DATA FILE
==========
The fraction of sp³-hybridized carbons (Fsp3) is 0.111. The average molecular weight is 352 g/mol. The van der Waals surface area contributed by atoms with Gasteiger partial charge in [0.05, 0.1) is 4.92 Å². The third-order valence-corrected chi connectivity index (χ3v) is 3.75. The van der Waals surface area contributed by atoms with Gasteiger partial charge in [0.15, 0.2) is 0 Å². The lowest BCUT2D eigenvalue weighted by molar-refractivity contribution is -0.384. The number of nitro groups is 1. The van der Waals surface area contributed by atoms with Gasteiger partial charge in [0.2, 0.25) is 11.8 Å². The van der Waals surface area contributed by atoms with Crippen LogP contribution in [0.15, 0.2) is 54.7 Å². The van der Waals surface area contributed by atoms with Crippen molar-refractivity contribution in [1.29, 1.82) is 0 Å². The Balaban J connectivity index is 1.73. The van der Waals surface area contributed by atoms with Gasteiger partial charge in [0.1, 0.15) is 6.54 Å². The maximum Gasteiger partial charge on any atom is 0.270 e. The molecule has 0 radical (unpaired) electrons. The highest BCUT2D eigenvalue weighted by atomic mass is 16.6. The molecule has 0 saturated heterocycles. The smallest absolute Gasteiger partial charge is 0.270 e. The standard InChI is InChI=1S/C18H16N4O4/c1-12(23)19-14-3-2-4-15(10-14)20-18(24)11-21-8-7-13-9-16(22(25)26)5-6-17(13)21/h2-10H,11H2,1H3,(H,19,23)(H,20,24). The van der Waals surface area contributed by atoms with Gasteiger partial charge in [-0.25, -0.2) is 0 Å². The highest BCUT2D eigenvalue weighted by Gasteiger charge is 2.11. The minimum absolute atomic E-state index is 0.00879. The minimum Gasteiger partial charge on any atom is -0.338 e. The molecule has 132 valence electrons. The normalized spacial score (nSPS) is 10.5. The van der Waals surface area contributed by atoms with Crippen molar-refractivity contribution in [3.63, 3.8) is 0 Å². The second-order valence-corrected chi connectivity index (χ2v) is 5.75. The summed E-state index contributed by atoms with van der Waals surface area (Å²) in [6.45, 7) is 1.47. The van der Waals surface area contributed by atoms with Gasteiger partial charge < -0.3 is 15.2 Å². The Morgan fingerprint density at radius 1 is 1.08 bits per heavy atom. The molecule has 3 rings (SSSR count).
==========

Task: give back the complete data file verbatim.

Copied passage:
The fraction of sp³-hybridized carbons (Fsp3) is 0.111. The average molecular weight is 352 g/mol. The van der Waals surface area contributed by atoms with Gasteiger partial charge in [0.05, 0.1) is 4.92 Å². The third-order valence-corrected chi connectivity index (χ3v) is 3.75. The van der Waals surface area contributed by atoms with Gasteiger partial charge in [0.15, 0.2) is 0 Å². The lowest BCUT2D eigenvalue weighted by molar-refractivity contribution is -0.384. The number of nitro groups is 1. The van der Waals surface area contributed by atoms with Gasteiger partial charge in [0.2, 0.25) is 11.8 Å². The van der Waals surface area contributed by atoms with Crippen LogP contribution in [0.15, 0.2) is 54.7 Å². The van der Waals surface area contributed by atoms with Crippen molar-refractivity contribution in [1.29, 1.82) is 0 Å². The Balaban J connectivity index is 1.73. The van der Waals surface area contributed by atoms with Gasteiger partial charge in [0.1, 0.15) is 6.54 Å². The maximum Gasteiger partial charge on any atom is 0.270 e. The molecule has 0 radical (unpaired) electrons. The highest BCUT2D eigenvalue weighted by atomic mass is 16.6. The molecule has 0 saturated heterocycles. The smallest absolute Gasteiger partial charge is 0.270 e. The standard InChI is InChI=1S/C18H16N4O4/c1-12(23)19-14-3-2-4-15(10-14)20-18(24)11-21-8-7-13-9-16(22(25)26)5-6-17(13)21/h2-10H,11H2,1H3,(H,19,23)(H,20,24). The van der Waals surface area contributed by atoms with Gasteiger partial charge in [-0.25, -0.2) is 0 Å². The highest BCUT2D eigenvalue weighted by Gasteiger charge is 2.11. The minimum absolute atomic E-state index is 0.00879. The minimum Gasteiger partial charge on any atom is -0.338 e. The molecule has 132 valence electrons. The normalized spacial score (nSPS) is 10.5. The van der Waals surface area contributed by atoms with Crippen molar-refractivity contribution in [3.63, 3.8) is 0 Å². The second-order valence-corrected chi connectivity index (χ2v) is 5.75. The summed E-state index contributed by atoms with van der Waals surface area (Å²) in [6.45, 7) is 1.47. The van der Waals surface area contributed by atoms with Gasteiger partial charge < -0.3 is 15.2 Å². The Morgan fingerprint density at radius 1 is 1.08 bits per heavy atom. The molecule has 3 rings (SSSR count).